Pfizer: Discovering the Future of Medicine

Published: Tuesday, Feb 19, 2008
Founded in 1849, Pfizer Inc. is focused on “helping people live longer, healthier, happier lives” through “discovering and developing breakthrough medicines; providing information on prevention, wellness, and treatment; consistent high-quality manufacturing of medicines and consumer products; and global leadership in corporate responsibility.”

Each day, Pfizer assists 38 million patients by utilizing the skills of 12,000 medical researchers and more than 100,000 colleagues. Part of Pfizer’s success in the pharmaceutical industry is in part due to the “entrepreneurial environment of a small biotech and the support of the largest drug discovery organization in the world,” which allows the company to take on risks in the pursuit of revolutionary approaches to drug discovery.

Pfizer Research Technology Center

Pfizer’s Research Technology Center (RTC) is a 97,000-square-foot research and development facility located between MIT and Harvard in Cambridge, MA. Founded in 1999, the RTC staff consists of 100 full-time employees who are focused on applying cutting-edge technology to address challenges that prevent patients from receiving the innovative medicines they need. Located in the vicinity of the world’s leading universities and hundreds of young biotech companies and major pharmas, the Research Technology Center is able to tap into a collective energy and expertise that is unmatched. The RTC “focuses on project work in the early stages of the drug discovery process, including target identification, high through-put screening, hit-to-lead chemistry, optimization, and chemical tool production.” One of the current RTC projects is the Kinases Platform, a strategy to “identify and prosecute members of the kinase gene family as drug discovery targets.”

The Drug Pfinder™ Mission

Th e mission of the Drug Pfinder™ group is to “bring novel discoveries to Pfizer Global R&D through collaborations with academic groups,” with the ultimate goal being the introduction of new drugs that will treat unmet medical needs. The program, developed in 1996, is meant to seek novel molecular targets for discovering new drug therapies in areas such as allergic diseases, arthritis, cancer, diabetes, immune enhancement, obesity, tissue repair, and many more.

Discovery Biology Research

The role of biology research in the development of new drugs “covers broad areas of discovery research, beginning with seeking out at the genetic level the mechanism believed to be involved in the target disease.” This process also involves “establishing an experimental regime that can screen large amounts of compounds; establishing an in vitro experimental regime that will uncover the lead compound and using it to collect and analyze data on the compound; and establishing an in vivo model regime to verify whether there is an effect on the disease.”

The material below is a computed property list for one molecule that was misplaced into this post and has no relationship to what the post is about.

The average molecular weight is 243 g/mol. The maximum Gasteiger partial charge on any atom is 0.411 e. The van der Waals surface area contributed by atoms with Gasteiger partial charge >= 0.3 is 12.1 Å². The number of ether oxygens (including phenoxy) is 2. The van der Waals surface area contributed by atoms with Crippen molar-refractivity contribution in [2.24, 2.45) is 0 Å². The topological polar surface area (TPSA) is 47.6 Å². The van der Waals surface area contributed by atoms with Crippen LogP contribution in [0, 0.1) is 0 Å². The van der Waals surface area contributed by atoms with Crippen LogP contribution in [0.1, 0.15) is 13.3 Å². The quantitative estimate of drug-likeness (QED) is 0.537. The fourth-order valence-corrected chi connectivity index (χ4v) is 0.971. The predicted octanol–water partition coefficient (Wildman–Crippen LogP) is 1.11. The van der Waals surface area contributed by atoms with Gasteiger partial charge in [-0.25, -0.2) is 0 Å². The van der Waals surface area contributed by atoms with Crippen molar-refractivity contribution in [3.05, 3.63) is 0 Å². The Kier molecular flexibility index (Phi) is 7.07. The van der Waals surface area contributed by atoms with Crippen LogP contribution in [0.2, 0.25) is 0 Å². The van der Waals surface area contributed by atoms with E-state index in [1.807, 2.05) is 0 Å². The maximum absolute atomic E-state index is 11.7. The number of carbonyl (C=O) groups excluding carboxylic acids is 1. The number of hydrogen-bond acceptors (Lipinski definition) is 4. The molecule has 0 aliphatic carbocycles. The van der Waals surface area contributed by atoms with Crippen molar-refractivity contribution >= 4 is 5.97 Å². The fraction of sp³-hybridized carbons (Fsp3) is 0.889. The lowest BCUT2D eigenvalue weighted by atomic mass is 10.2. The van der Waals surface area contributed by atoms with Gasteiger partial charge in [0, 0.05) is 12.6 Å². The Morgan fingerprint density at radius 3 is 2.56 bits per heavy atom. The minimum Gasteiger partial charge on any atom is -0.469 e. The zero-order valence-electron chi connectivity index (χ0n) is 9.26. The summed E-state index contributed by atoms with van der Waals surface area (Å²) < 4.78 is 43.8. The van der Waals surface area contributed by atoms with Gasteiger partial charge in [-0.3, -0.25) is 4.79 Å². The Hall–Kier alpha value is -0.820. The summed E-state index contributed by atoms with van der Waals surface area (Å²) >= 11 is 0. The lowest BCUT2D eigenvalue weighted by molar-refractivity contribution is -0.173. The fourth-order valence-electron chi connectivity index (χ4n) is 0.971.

Pfizer scientists use the newest technology and equipment in the structure-activity relationship research that is the basis for drug development, evaluating drug effectiveness using animal disease models that reflect human pathology. The aim of this research is to “develop new disease models through active research on the pathophysiology of various kinds of pain, the pathophysiology of gastroesophageal reflux disease, and the mechanism of disease onset.”

Research Informatics

The research informatics department at Pfizer has two subdivisions, each with its own set of responsibilities. The information technology section “deploys and optimizes global systems, and databases, responds to requests from the laboratories, streamlines the analysis of data from test equipment, evaluates newly installed equipment, examines all types of applications, and conducts training for global applications.” On the other side, the research informatics group operates the library, manages information requested by the researchers, handles external communications, and offers guidance in copyright compliance. Pfizer’s global team has also developed a system that includes compound databases and experiment databases which researchers worldwide can use in common.

Pfizer’s Nagoya Laboratories has many research activities that are unique to their locations; however, to improve efficiency, the research informatics group “is involved with the research team from the beginning of a project, finds processes that can be systematized, and develops and installs a system.” With more than 700 personal computers at the site, the Nagoya Laboratories allows users to access approximately 2,000 periodicals from their PCs.


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